There is a lot of excitement floating around the blogosphere right now about various experiments in remote learning. Some of the big name US universities are putting substantial amounts of material on line: lectures, course material, basically everything except the diploma. This post describes how an 11 year old boy took a Stanford University course in game theory (written by his proud Dad, but still...)
One thing the boy said to his father was "I think the concepts are interesting but the presentation is dull.
Couldn’t they have done animations and things to make it better?". The presentation in question was Powerpoint slides with an occasional lecturer's head.
This reminds me of the early days of movie making. When the movie camera was first invented it seemed obvious how to film a drama: put some actors on a stage to perform a play, put a camera about where the best seat would be, and film the action. Of course this combined the worst features of film (monochrome, no sound, low resolution) with the worst features of theatre (action a long way away, small stage, static scenery). It didn't take movie makers long to realise that taking the actors out of the theatre and putting the camera in amongst them gave better results. The same goes for video lectures.
The sad thing is, none of this is new. When I was young there was (and still is) a UK institution called the Open University. It was created back in 1969 by the Labour government as part of its anti-elitist education-for-all vision. From the beginning it was designed as a mass-market concept: very few students would be at its physical campus; almost all its work would be done by distance learning, with lectures delivered by television, audio cassette (link for too young to know what they were) and any other form of high technology communications medium. So for many years you could get up at 6:00 am and watch a couple of hours of half hour lectures on anything from Mathematical Modelling to Sociology 101. In my teenage years I finally got a TV in my bedroom and set up a timeswitch to turn it on at 6:00am. I still remember the theme tune to Sociology 101: "We socialise and we vandalise, We lock the sick awaaayy, Politicians promises, keep changing every daaayy...".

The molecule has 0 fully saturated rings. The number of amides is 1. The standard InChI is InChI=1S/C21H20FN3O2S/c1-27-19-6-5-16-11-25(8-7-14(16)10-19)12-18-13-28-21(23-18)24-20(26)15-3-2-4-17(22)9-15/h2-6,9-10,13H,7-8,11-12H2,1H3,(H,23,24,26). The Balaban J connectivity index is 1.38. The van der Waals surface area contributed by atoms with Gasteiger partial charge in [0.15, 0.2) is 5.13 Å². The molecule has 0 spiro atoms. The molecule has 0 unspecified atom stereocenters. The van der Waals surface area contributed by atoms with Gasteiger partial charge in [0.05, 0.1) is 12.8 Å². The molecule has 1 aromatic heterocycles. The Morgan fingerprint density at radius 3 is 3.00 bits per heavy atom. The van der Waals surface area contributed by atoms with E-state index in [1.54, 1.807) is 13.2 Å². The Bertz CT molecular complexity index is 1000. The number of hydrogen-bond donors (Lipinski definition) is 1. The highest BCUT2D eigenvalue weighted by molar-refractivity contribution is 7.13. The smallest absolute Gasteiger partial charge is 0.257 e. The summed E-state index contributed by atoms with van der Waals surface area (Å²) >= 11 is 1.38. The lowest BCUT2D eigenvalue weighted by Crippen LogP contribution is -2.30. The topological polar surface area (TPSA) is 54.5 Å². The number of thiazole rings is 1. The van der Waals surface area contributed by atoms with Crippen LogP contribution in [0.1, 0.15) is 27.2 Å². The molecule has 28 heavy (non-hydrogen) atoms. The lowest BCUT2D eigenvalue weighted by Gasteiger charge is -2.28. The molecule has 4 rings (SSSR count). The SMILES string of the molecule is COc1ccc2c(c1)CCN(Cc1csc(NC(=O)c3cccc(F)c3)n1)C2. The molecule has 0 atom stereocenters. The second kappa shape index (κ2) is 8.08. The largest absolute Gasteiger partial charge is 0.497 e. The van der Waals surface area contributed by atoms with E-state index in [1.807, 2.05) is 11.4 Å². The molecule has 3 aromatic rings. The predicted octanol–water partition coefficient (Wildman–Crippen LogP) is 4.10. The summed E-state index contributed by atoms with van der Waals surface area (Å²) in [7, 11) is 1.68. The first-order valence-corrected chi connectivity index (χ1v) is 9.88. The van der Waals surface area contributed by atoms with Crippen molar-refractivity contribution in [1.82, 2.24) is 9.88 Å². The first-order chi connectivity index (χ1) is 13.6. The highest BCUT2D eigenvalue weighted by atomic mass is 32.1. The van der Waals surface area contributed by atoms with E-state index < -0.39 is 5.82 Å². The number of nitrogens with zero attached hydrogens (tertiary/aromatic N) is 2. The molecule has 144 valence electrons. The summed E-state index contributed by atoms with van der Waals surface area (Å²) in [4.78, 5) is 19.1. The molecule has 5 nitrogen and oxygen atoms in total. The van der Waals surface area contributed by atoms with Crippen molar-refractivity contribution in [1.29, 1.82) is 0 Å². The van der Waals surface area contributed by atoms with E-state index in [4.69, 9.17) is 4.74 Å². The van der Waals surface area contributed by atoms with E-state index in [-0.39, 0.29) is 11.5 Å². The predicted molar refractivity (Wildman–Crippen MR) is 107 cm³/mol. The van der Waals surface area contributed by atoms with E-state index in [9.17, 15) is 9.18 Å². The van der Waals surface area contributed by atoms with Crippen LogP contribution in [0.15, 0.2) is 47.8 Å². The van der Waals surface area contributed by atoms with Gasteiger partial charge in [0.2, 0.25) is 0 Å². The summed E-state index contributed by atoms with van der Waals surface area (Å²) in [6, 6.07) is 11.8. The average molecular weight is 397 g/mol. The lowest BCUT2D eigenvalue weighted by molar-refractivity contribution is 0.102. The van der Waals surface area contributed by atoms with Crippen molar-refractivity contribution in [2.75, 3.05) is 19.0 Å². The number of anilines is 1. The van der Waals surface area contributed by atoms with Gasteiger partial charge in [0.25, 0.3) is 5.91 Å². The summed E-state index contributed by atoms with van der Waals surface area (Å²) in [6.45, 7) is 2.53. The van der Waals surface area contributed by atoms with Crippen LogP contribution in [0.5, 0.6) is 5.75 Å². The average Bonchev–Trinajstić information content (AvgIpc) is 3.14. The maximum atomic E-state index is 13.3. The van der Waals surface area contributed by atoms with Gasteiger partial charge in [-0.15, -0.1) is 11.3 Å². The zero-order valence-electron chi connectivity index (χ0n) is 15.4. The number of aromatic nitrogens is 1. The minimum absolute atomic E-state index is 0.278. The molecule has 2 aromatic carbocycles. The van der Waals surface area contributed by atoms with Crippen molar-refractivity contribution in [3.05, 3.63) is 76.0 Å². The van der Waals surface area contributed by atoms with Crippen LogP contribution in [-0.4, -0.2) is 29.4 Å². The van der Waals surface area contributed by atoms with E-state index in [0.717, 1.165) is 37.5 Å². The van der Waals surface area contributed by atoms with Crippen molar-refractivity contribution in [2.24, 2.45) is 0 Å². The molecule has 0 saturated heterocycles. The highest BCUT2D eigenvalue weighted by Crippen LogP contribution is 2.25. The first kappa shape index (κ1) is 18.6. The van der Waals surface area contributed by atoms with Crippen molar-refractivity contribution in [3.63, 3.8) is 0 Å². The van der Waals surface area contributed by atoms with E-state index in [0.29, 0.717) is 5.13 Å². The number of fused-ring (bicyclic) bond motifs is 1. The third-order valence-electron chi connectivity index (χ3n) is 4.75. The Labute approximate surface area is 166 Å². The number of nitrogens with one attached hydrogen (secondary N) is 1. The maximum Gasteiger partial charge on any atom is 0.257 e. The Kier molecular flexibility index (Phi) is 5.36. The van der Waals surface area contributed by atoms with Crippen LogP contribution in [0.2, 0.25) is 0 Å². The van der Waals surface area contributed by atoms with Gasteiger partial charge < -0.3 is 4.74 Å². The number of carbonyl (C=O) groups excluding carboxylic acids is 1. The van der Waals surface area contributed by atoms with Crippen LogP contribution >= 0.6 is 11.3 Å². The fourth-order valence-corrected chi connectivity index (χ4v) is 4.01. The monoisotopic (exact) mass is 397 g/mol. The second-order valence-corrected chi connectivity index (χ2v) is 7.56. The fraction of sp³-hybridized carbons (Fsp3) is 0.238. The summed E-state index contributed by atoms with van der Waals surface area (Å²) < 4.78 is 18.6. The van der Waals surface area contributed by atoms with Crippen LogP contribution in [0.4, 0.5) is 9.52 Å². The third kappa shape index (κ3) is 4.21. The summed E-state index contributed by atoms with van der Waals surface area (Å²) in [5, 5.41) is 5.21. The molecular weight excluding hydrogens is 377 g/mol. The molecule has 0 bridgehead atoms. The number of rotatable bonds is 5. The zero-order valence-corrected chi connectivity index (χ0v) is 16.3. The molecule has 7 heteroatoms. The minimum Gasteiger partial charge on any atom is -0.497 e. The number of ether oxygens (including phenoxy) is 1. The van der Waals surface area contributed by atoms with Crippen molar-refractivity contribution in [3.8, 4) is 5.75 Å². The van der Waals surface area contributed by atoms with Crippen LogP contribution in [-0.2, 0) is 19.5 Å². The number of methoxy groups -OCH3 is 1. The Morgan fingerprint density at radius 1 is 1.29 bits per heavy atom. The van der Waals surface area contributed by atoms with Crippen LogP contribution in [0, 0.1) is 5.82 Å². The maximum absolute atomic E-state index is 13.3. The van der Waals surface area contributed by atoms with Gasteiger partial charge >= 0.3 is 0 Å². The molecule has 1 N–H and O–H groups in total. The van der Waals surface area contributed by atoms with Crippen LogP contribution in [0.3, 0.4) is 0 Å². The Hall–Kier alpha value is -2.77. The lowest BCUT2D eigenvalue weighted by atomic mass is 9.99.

The presentation was similar to a normal documentary, albeit with a drastically reduced budget; a combination of talking heads, pictures of the thing being described (Sociology 101 showed lots of deprived multi-storey housing estates of the kind the Americans call "projects"), and various visual aids. Here are some examples from 1989 (Youtube).
One I remember in particular; it was explaining trigonometry. First it showed a circle with a radius line revolving around it, and the right angle triangle that resulted. Then it turned the circle end on, so all you could see was a vertical line with the blob at the end of the radius moving up and down. Then it moved the line to the right, and the blob traced out a sine wave. And the lightbulb went on in my head. I knew about sine and cosine for right-angled triangles, and I'd seen that shape called a "sine wave", but until that point I hadn't understood the connection. Now I understood perfectly.
MIT, Stanford and the rest need to get back to the future (although they can leave out the flares and courderoys).